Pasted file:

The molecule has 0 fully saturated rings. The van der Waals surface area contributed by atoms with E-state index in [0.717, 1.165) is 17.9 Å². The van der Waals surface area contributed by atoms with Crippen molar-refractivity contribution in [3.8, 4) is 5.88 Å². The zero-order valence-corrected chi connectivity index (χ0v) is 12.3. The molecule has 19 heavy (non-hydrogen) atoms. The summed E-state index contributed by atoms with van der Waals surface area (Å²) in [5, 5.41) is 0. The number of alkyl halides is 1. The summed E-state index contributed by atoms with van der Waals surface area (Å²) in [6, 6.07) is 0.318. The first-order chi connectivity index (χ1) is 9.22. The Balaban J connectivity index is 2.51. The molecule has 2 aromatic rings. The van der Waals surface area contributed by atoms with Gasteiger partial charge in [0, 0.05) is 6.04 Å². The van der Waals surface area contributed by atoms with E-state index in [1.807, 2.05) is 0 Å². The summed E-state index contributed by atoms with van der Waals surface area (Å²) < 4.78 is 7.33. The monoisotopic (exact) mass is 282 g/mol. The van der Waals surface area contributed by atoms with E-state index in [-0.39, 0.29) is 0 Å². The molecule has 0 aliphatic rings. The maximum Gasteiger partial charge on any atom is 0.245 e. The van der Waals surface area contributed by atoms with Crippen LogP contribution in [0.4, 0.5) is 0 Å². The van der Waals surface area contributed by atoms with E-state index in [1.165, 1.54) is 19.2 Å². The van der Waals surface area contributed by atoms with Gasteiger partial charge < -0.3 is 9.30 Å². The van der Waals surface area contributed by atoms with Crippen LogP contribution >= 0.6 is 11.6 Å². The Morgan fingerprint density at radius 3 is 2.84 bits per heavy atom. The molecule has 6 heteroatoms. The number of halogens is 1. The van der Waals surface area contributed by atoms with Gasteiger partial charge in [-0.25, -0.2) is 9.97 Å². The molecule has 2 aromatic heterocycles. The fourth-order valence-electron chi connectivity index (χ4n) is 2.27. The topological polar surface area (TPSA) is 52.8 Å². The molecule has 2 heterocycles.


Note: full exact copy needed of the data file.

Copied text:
The molecule has 0 fully saturated rings. The van der Waals surface area contributed by atoms with E-state index in [0.717, 1.165) is 17.9 Å². The van der Waals surface area contributed by atoms with Crippen molar-refractivity contribution in [3.8, 4) is 5.88 Å². The zero-order valence-corrected chi connectivity index (χ0v) is 12.3. The molecule has 19 heavy (non-hydrogen) atoms. The summed E-state index contributed by atoms with van der Waals surface area (Å²) in [5, 5.41) is 0. The number of alkyl halides is 1. The summed E-state index contributed by atoms with van der Waals surface area (Å²) in [6, 6.07) is 0.318. The first-order chi connectivity index (χ1) is 9.22. The Balaban J connectivity index is 2.51. The molecule has 2 aromatic rings. The van der Waals surface area contributed by atoms with Gasteiger partial charge in [0, 0.05) is 6.04 Å². The van der Waals surface area contributed by atoms with E-state index in [1.807, 2.05) is 0 Å². The summed E-state index contributed by atoms with van der Waals surface area (Å²) < 4.78 is 7.33. The monoisotopic (exact) mass is 282 g/mol. The van der Waals surface area contributed by atoms with E-state index in [-0.39, 0.29) is 0 Å². The molecule has 0 aliphatic rings. The maximum Gasteiger partial charge on any atom is 0.245 e. The van der Waals surface area contributed by atoms with Crippen LogP contribution in [0.4, 0.5) is 0 Å². The van der Waals surface area contributed by atoms with E-state index in [1.165, 1.54) is 19.2 Å². The van der Waals surface area contributed by atoms with Gasteiger partial charge < -0.3 is 9.30 Å². The van der Waals surface area contributed by atoms with Crippen LogP contribution >= 0.6 is 11.6 Å². The Morgan fingerprint density at radius 3 is 2.84 bits per heavy atom. The molecule has 6 heteroatoms. The number of halogens is 1. The van der Waals surface area contributed by atoms with Gasteiger partial charge in [-0.25, -0.2) is 9.97 Å². The molecule has 2 aromatic heterocycles. The fourth-order valence-electron chi connectivity index (χ4n) is 2.27. The topological polar surface area (TPSA) is 52.8 Å². The molecule has 2 heterocycles.